The Church has definitively spoken: no artificial birth control, no artificial birth control mentality. With artificial birth control the married couple is not able to completely give themselves to each other, as the fullest outward expression of their marital love, a child, is not the natural expectation of the marital act when occuring within the confines of birth control objects or methods. Christian marriage is ordained by God to the fruitful multiplication of children, not just any children, but children who will be taught Christian righteousness by their parents in the Christian home, the first source of evangelization. This is what I at least understand the Church’s teaching to be in a nutshell. In short, the Church regards the use of artificial birth control or using a birth control mentality (even alongside a legitimate method, such as NFP) as contrary to the natural law, and contrary to the divine law. To violate either of these is to sin.
Now, today, there are few who doubt that in Western nations to raise a large family is difficult, financially and personally. In America, the support network of surrounding family members (aunts, uncles, cousins, etc.) is much less than in past generations, due to family spreading, and also not in small part due to shrinking family units. In addition, today society expects women to have standing jobs more than ever before. Prices and budgets are coordinated towards the expectation that women, if they work, as they are expected to, and have children, will only be on maternity leave for a certain period of time.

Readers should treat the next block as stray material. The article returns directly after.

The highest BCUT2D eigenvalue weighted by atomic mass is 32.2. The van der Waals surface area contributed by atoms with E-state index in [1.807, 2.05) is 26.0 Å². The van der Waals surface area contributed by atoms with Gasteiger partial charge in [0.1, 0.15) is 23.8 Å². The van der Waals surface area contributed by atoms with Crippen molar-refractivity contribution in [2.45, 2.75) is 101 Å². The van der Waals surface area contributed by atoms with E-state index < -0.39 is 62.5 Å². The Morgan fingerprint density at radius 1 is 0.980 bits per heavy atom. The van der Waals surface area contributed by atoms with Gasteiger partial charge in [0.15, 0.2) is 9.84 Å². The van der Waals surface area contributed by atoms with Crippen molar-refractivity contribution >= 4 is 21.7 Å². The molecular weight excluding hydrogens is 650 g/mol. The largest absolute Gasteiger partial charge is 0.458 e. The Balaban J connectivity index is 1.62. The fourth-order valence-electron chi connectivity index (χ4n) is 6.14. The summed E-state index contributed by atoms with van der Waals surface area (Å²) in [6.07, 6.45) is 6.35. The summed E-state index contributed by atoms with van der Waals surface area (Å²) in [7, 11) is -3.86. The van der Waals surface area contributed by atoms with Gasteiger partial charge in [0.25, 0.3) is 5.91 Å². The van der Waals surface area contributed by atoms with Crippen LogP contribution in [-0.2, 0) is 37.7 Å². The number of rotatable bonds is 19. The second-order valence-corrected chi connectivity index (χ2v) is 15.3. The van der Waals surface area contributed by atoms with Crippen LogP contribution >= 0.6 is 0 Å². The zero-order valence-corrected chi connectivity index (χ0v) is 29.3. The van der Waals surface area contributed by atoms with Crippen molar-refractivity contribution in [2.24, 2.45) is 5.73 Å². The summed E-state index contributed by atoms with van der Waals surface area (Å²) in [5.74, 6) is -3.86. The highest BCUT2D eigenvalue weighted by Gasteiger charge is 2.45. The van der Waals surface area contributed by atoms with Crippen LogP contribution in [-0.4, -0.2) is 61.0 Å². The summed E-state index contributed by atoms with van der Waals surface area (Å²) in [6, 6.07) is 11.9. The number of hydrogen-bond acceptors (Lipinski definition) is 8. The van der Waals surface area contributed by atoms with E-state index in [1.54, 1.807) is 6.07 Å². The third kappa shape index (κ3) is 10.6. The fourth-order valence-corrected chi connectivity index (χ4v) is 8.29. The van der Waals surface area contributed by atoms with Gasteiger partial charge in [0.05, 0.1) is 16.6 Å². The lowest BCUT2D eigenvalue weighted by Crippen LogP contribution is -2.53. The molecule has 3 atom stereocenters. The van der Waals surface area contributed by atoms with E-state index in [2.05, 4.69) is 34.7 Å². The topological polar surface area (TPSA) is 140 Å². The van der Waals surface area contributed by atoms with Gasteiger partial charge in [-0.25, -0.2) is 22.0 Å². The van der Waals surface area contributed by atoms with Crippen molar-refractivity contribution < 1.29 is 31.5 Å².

Stay at home moms are statistically rare or infrequent in urban and suburban centers. And where they are to be found the even moderate income of a husband oftentimes strains the family budget. Even if the husband can provide enough with his budget to sustain a large family, does each member of the family throughout his or her upbringing really receive the proper medical, material and educational care that is worthy of his or her own dignity as a human person?
Now, I am sure there are parents out there who are saying: we had 10 kids, and we were able to provide for every one of them! And I know that parents, even with a mere pittance, have been able to successfully raise children. But I also know parents who, because their jobs pay too little, are unable to provide certain certain care (such as dental, medical) for their children. In fact, I know that, at abortion clinics, one popular reason for abortion is along the lines of “she’s already had 4, we can’t provide for another.” I imagine that, even with tax breaks and some assistance from outside charities, the larger families still have difficulties in providing needs for each of the numerous children. Many families move away from the cities, to places where one can find a lower cost of living. But what if family-sustaining jobs are not found in these areas?
There are so many factors. Ultimately, my question is: If the Church comes down so firmly against birth control, should it not also in charity ask its more prosperous members in their love for the Church to provide support for those large families so that they might better thrive? It has done so for buildings, why not for living stones? Would it not in fact be charitable and have special collections for those Catholic families which, in their desire to live by what the Church teaches, have a large number of children, and yet find it extremely difficult, for one reason or another, to provide for them? In the early Church there was a distribution for the widows who could not adequately provide for themselves. Should not the Church apply this principle today to large Catholic families in which the parents are only acting according to what they know is right and true but which are plighted by the great struggles, financial and personal, they face?
At the university I attend, there is a ministry for moms in which Catholic students assist mothers with the the struggles of raising children. The group, locally, is a great success. Should not the Church advocate groups like ministry for moms on a more universal basis, and provide the funds for them in a specific, annual and universal Church collection, promulgated from Rome itself?